[sic] Magazine

Julianna Barwick – Nepenthe

Those that somehow missed Julianna Barwick ‘s wonderful The Magic Place in 2011 are very likely to cause a stampede rushing to dish out superlatives for its follow-up Nepenthe – an album worthy of high praise, but one that is just a little too reliant on Barwick’s vocal wow factor, something which will no doubt enrapture afresh many a newcomer all the same.

Nepenthe (a potion designed to induce selective amnesia) nevertheless arrives shrouded by a death in Barwick’s family and her choice of titles this time around – both tracks and album – clearly show her raw sorrow, existential self-questioning and sense of outright loss. Nepenthe then is a collection of necessarily reflective songs with sombre pacing, Barwick shifting her focus from ambient ethereality to neo-classical angelics in the process.

Personally invited to escape and record in Iceland by Sigur Rós collaborator Alex Somers and featuring string contributions from Amiina , as well as the full scope of a teenage choir, she and the frosty, elemental landscape immediately make for ideal bedfellows, Barwick frontloading the LP with her most emotional statements before disappearing into the more generally ambient and experimental.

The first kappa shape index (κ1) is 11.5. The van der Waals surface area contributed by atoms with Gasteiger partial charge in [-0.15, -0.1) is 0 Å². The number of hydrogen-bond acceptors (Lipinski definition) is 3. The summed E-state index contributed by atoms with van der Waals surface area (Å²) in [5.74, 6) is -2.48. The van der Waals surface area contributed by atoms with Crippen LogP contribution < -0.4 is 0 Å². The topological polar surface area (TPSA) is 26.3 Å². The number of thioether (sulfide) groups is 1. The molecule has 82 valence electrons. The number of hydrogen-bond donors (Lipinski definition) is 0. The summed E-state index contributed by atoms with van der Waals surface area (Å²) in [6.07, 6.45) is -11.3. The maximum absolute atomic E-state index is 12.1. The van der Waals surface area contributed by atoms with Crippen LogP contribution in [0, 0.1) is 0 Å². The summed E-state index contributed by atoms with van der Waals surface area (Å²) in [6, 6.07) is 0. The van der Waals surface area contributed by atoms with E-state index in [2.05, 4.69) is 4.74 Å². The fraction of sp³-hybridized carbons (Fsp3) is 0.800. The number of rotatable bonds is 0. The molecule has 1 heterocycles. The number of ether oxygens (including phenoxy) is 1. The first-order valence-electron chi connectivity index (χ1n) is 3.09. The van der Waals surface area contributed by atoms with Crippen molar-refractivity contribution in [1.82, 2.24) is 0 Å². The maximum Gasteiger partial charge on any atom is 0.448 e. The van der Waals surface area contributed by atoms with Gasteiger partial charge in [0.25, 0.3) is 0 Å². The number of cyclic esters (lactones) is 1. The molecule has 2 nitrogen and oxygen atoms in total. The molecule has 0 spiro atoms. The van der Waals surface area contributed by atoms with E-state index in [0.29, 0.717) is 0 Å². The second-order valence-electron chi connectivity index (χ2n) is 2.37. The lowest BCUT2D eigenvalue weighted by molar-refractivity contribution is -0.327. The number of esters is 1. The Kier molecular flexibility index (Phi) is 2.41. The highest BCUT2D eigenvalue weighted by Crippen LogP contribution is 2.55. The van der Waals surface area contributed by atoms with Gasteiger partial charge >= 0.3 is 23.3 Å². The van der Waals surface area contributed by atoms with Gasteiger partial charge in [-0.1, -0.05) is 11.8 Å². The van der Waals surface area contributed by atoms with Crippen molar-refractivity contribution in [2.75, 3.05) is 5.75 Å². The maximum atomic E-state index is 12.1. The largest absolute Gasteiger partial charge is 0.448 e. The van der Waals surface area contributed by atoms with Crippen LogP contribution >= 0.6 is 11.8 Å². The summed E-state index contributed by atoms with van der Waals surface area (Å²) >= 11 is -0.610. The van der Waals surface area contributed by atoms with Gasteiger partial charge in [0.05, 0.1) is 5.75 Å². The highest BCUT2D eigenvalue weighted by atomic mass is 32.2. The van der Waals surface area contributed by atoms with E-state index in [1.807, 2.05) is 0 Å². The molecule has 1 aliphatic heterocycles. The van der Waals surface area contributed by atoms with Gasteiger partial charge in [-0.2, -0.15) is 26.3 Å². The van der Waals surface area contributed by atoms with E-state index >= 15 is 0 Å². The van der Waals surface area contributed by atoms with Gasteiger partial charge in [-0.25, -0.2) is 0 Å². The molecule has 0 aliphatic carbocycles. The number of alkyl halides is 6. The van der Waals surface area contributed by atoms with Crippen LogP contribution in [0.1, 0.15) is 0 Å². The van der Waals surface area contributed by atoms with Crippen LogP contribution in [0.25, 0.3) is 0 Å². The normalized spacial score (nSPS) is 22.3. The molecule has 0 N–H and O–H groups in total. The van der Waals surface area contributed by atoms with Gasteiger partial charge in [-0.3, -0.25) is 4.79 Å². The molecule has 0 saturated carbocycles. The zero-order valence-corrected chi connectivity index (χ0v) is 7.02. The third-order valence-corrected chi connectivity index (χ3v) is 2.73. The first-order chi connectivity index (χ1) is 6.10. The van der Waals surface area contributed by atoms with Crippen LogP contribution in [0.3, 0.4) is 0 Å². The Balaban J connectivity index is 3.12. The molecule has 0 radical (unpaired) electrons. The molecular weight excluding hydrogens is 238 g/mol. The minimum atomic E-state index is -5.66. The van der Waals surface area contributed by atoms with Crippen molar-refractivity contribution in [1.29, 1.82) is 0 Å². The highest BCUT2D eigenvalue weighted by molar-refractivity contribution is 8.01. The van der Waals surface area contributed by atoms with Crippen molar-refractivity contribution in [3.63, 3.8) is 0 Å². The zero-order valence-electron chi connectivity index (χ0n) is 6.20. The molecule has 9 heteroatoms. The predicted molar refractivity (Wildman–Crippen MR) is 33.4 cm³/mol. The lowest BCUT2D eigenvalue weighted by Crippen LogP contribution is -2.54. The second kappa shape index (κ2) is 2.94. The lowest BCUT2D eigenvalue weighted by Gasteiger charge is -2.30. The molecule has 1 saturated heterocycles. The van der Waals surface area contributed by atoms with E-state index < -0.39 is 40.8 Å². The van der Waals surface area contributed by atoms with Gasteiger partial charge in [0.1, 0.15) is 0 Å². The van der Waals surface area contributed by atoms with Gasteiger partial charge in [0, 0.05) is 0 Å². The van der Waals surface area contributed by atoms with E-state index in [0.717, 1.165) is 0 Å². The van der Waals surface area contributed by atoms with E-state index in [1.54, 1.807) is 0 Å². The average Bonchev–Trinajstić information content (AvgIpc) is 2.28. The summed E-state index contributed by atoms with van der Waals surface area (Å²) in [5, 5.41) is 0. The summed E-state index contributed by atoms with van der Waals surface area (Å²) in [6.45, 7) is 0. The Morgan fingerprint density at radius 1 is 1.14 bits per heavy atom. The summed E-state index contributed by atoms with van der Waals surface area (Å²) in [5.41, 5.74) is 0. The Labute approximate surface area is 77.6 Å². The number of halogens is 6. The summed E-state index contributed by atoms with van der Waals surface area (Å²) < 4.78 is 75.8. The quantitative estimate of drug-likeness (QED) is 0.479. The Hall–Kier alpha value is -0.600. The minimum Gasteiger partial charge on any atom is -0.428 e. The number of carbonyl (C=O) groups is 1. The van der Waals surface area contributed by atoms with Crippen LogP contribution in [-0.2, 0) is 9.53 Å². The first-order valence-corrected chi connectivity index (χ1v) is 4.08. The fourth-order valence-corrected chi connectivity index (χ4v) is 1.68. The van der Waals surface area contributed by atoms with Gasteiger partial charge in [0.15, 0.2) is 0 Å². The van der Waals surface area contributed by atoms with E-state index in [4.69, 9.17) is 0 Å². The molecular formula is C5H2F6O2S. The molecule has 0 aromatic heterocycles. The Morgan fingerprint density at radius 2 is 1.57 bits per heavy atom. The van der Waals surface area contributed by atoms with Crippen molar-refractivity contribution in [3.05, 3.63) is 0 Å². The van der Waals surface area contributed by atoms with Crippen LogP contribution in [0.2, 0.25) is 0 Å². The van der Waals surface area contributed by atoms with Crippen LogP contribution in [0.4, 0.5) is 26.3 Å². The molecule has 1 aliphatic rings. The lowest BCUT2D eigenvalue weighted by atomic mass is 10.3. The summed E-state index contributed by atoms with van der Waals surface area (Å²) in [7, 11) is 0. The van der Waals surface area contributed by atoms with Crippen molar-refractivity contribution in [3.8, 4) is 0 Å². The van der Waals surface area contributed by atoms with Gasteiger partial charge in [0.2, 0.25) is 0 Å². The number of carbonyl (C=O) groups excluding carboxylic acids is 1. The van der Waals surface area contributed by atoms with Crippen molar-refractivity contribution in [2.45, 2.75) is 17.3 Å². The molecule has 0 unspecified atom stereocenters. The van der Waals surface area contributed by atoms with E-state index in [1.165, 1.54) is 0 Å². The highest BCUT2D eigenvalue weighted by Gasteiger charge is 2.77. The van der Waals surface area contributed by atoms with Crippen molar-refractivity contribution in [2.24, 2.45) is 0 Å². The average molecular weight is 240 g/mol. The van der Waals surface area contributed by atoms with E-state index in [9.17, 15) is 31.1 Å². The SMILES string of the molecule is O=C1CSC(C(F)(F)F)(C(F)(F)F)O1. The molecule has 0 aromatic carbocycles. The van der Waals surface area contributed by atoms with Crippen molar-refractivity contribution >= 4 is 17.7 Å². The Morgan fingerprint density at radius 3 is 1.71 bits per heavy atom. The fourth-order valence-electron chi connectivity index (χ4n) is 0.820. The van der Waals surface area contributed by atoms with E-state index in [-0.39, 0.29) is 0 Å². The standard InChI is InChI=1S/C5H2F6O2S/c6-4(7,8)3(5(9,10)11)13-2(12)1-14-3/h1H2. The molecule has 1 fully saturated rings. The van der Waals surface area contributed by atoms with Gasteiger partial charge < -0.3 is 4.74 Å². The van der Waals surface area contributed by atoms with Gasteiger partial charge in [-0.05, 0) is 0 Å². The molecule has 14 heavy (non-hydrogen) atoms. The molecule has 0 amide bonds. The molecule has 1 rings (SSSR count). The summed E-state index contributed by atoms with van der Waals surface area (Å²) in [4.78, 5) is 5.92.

That vocal of hers – looped and layered beyond recognition and lost somewhere between choral cooing and reverbed instrumentation – is given a workout straight from the off, her backing choir windblown from some crystalline ice-floe situated between dream and sleep, reverence and transcendence swelling to fill the ears and heart to their capacity. “The Harbinger” then adds minimal piano and Amiina’s strings to the supremely beautiful mix, while “Pyrrhic” wallows in extremely tearful cello until Jónsi no less guests in a passage of harmonies to balance the strings and vocal parts.

Barwick saves her most discernible vocal to date for “One Half”, helping to anchor the album in very human terms when all else is so intangible. Too much of this and she might risk compromising her magic, but in moderation it works wonders and that is the key to Barwick’s success. Though seemingly celestial music of the spheres, it’s such subtleties that set her and the serene atmospherics of contemporaries like Liz Harris of Grouper apart. If heaven were discerning enough to have either piped through every cloud then it its goody-goody aesthetic would be all that more appealing.

Advised downloads: “The Harbinger” and “Pyrrhic”.

~Nepenthe is released August 19th 2013 on Dead Oceans .~